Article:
JEL:  C12 C14 
Date:  2008–05–14 
URL:  http://d.repec.org/n?u=RePEc:aah:create:200822&r=ets 
By:  Silja Kinnebrock; Mark Podolskij (School of Economics and Management, University of Aarhus, Denmark) 
Abstract:  This paper introduces a new estimator to measure the expost covariation between highfrequency financial time series under market microstructure noise. We provide an asymptotic limit theory (including feasible central limit theorems) for standard methods such as regression, correlation analysis and covariance, for which we obtain the optimal rate of convergence. We demonstrate some positive semidefinite estimators of the covariation and construct a positive semidefinite estimator of the conditional covariance matrix in the central limit theorem. Furthermore, we indicate how the assumptions on the noise process can be relaxed and how our method can be applied to nonsynchronous observations. We also present an empirical study of how highfrequency correlations, regressions and covariances change through time. 
Keywords:  Central Limit Theorem, Diffusion Models, Market Microstructure Noise, Nonsynchronous Trading, HighFrequency Data, Semimartingale Theory 
Date:  2008–05–16 
URL:  http://d.repec.org/n?u=RePEc:aah:create:200823&r=ets 
By:  Matias D. Cattaneo; Richard K. Crump; Michael Jansson (School of Economics and Management, University of Aarhus, Denmark) 
Abstract:  This paper proposes (apparently) novel standard error formulas for the densityweighted average derivative estimator of Powell, Stock, and Stoker (1989). Asymptotic validity of the standard errors developed in this paper does not require the use of higherorder kernels and the standard errors are "robust" in the sense that they accommodate (but do not require) bandwidths that are smaller than those for which conventional standard errors are valid. Moreover, the results of a Monte Carlo experiment suggest that the finite sample coverage rates of confidence intervals constructed using the standard errors developed in this paper coincide (approximately) with the nominal coverage rates across a nontrivial range of bandwidths. 
Keywords:  Semiparametric estimation, densityweighted average derivatives 
JEL:  C14 C21 
Date:  2008–05–20 
URL:  http://d.repec.org/n?u=RePEc:aah:create:200824&r=ets 
By:  Mark Podolskij; Mathias Vetter (School of Economics and Management, University of Aarhus, Denmark) 
Abstract:  We consider a new class of estimators for volatility functionals in the setting of frequently observed Itô diffusions which are disturbed by i.i.d. noise. These statistics extend the approach of preaveraging as a general method for the estimation of the integrated volatility in the presence of microstructure noise and are closely related to the original concept of bipower variation in the nonoise case. We show that this approach provides efficient estimators for a large class of integrated powers of volatility and prove the associated (stable) central limit theorems. In a more general Itô semimartingale framework this method can be used to define both estimators for the entire quadratic variation of the underlying process and jumprobust estimators which are consistent for various functionals of volatility. As a byproduct we obtain a simple test for the presence of jumps in the underlying semimartingale.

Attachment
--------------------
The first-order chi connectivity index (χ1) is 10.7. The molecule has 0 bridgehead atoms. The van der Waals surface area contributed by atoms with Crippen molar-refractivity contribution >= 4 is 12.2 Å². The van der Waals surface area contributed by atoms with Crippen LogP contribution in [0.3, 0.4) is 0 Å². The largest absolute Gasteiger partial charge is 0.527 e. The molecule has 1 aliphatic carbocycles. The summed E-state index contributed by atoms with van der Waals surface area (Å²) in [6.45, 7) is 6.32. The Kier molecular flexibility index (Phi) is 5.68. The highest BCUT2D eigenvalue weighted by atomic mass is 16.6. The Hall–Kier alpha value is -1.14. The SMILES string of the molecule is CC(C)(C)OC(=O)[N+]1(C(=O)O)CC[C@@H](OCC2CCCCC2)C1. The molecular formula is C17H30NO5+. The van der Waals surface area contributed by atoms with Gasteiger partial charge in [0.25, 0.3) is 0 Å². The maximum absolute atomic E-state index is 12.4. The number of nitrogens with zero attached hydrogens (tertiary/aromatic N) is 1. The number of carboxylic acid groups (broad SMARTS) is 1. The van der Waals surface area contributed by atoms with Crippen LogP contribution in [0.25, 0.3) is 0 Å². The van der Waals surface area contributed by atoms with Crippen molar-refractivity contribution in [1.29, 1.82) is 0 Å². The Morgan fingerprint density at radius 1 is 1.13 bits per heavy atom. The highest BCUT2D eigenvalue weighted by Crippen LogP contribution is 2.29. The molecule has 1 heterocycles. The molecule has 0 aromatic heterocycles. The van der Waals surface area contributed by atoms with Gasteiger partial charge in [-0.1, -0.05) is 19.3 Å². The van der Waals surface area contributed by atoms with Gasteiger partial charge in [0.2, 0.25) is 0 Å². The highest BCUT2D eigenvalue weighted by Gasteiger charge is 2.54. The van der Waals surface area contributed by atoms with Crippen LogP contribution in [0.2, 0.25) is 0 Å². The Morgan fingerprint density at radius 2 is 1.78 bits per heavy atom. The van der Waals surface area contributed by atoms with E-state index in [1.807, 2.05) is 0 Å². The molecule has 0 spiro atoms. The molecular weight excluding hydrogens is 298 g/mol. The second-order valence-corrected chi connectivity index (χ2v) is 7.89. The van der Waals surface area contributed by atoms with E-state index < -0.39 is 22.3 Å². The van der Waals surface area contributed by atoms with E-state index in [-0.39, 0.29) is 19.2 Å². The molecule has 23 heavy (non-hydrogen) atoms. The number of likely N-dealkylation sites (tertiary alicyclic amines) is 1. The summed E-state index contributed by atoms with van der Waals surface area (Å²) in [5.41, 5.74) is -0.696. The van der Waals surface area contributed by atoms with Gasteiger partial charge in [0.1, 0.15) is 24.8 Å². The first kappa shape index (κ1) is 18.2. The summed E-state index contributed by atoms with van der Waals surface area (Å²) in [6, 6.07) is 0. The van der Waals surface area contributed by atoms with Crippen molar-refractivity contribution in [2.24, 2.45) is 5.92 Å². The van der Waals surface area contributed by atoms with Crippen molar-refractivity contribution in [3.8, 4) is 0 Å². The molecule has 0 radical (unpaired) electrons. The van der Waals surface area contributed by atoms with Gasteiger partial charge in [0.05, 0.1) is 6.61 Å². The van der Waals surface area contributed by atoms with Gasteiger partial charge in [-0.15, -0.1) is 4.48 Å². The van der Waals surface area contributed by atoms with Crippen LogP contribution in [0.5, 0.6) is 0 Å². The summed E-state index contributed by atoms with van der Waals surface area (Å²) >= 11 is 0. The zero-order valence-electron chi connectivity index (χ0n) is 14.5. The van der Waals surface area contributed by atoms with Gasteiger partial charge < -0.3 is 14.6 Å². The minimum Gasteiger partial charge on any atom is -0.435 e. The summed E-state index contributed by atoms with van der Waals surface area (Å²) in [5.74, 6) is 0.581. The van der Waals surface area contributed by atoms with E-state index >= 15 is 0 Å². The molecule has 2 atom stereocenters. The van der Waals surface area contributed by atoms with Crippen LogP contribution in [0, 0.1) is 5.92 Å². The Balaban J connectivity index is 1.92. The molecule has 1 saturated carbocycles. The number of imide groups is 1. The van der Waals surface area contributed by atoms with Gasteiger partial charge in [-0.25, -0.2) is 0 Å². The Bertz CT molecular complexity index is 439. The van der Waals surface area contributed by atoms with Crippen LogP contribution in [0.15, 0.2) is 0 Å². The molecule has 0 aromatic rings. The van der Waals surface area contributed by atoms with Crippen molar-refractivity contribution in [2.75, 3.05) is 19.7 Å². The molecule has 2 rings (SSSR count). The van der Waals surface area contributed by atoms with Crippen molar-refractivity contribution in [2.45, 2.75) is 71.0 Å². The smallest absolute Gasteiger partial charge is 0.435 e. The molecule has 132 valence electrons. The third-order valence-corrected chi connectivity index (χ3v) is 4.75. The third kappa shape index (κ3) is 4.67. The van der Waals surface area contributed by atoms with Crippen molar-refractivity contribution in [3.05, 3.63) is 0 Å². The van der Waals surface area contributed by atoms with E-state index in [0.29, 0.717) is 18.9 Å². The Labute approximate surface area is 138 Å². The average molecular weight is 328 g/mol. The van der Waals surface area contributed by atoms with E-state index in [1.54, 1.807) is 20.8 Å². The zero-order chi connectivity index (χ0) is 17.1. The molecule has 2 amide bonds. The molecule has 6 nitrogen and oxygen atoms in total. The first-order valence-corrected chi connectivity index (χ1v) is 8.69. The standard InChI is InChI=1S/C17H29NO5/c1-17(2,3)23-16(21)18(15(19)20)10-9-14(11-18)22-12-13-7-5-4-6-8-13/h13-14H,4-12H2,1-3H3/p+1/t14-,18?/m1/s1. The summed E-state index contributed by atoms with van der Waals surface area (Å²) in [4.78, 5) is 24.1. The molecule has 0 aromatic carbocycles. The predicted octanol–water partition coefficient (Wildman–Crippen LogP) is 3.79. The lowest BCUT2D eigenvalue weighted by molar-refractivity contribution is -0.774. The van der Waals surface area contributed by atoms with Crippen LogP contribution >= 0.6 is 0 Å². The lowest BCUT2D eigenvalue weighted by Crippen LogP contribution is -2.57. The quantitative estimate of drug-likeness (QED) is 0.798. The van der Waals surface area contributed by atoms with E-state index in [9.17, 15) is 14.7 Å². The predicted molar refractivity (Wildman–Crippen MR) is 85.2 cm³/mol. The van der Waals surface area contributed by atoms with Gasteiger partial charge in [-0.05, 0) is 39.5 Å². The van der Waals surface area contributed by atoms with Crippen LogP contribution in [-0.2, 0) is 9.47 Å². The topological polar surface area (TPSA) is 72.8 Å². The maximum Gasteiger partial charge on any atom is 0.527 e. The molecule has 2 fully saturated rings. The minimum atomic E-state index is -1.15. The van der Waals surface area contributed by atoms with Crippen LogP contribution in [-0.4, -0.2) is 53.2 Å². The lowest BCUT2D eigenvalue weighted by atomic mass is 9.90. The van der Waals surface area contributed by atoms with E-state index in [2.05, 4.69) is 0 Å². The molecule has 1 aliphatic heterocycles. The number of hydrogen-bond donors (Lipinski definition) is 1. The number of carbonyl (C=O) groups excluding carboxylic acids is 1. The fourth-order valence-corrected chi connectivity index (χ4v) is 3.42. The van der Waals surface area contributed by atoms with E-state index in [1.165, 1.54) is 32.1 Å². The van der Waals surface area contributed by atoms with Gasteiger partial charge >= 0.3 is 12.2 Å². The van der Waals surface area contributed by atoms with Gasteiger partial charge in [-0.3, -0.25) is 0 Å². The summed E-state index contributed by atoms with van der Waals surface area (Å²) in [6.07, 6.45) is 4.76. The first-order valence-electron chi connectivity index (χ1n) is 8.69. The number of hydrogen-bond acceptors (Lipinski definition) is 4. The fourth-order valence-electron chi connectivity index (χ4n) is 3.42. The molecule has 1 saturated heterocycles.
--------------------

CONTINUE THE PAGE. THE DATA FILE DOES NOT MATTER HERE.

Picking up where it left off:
Keywords:  Bipower Variation, Central Limit Theorem, HighFrequency Data, Microstructure Noise, Quadratic Variation, Semimartingale Theory, Test for Jumps 
JEL:  C10 C13 C14 
Date:  2008–05–26 
URL:  http://d.repec.org/n?u=RePEc:aah:create:200825&r=ets 
By:  Martin Møller Andreasen (School of Economics and Management, University of Aarhus, Denmark) 
Abstract:  The presence of i) stochastic trends, ii) deterministic trends, and/or iii) stochastic volatil ity in DSGE models may imply that the agents' objective functions attain infinite values. We say that such models do not have a valid micro foundation. The paper derives sufficient condi tions which ensure that the objective functions of the households and the firms are finite even when various trends and stochastic volatility are included in a standard DSGE model. Based on these conditions we test the validity of the micro foundation in six DSGE models from the literature. The models of Justiniano & Primiceri (American Economic Review, forth coming) and FernándezVillaverde & RubioRamírez (Review of Economic Studies, 2007) do not satisfy these sufficient conditions, or any other known set of conditions ensuring finite values for the objective functions. Thus, the validity of the micro foundation in these models remains to be established. 
Keywords:  Deterministic trends, DSGE models, Error distributions, Moment generating functions, Stochastic trends, Stochastic volatility, Unitroots 
JEL:  E10 E30 
Date:  2008–05–26